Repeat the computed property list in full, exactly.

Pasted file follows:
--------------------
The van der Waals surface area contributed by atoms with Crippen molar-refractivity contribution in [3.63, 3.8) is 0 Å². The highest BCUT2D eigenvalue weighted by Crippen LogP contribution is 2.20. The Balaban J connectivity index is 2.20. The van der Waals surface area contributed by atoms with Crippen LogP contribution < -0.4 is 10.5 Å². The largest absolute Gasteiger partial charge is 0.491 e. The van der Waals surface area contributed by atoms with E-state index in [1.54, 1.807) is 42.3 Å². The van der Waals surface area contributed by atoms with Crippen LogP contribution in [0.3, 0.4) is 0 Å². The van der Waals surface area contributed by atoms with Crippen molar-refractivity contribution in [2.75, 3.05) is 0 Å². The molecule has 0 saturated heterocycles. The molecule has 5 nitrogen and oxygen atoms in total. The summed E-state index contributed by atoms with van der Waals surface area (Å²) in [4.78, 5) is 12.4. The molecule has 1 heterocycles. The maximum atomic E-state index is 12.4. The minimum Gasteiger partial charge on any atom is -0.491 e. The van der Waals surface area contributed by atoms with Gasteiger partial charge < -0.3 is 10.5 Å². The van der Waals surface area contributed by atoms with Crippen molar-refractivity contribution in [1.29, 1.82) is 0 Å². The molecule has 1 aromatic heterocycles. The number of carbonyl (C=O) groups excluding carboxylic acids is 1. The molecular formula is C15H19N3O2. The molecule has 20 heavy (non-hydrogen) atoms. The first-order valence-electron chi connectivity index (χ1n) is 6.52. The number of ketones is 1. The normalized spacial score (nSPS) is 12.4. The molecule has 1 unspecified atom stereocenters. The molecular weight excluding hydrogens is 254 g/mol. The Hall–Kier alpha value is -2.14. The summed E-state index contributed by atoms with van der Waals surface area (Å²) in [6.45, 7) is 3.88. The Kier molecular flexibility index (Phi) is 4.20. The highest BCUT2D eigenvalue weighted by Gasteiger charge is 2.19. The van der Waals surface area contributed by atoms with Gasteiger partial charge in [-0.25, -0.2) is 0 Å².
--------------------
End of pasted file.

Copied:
The van der Waals surface area contributed by atoms with Crippen molar-refractivity contribution in [3.63, 3.8) is 0 Å². The highest BCUT2D eigenvalue weighted by Crippen LogP contribution is 2.20. The Balaban J connectivity index is 2.20. The van der Waals surface area contributed by atoms with Crippen LogP contribution < -0.4 is 10.5 Å². The largest absolute Gasteiger partial charge is 0.491 e. The van der Waals surface area contributed by atoms with E-state index in [1.54, 1.807) is 42.3 Å². The van der Waals surface area contributed by atoms with Crippen LogP contribution in [0.3, 0.4) is 0 Å². The van der Waals surface area contributed by atoms with Crippen molar-refractivity contribution in [2.75, 3.05) is 0 Å². The molecule has 0 saturated heterocycles. The molecule has 5 nitrogen and oxygen atoms in total. The summed E-state index contributed by atoms with van der Waals surface area (Å²) in [4.78, 5) is 12.4. The molecule has 1 heterocycles. The maximum atomic E-state index is 12.4. The minimum Gasteiger partial charge on any atom is -0.491 e. The van der Waals surface area contributed by atoms with Gasteiger partial charge < -0.3 is 10.5 Å². The van der Waals surface area contributed by atoms with Crippen molar-refractivity contribution in [1.29, 1.82) is 0 Å². The molecule has 1 aromatic heterocycles. The number of carbonyl (C=O) groups excluding carboxylic acids is 1. The molecular formula is C15H19N3O2. The molecule has 20 heavy (non-hydrogen) atoms. The first-order valence-electron chi connectivity index (χ1n) is 6.52. The number of ketones is 1. The normalized spacial score (nSPS) is 12.4. The molecule has 1 unspecified atom stereocenters. The molecular weight excluding hydrogens is 254 g/mol. The Hall–Kier alpha value is -2.14. The summed E-state index contributed by atoms with van der Waals surface area (Å²) in [6.45, 7) is 3.88. The Kier molecular flexibility index (Phi) is 4.20. The highest BCUT2D eigenvalue weighted by Gasteiger charge is 2.19. The van der Waals surface area contributed by atoms with Gasteiger partial charge in [-0.25, -0.2) is 0 Å².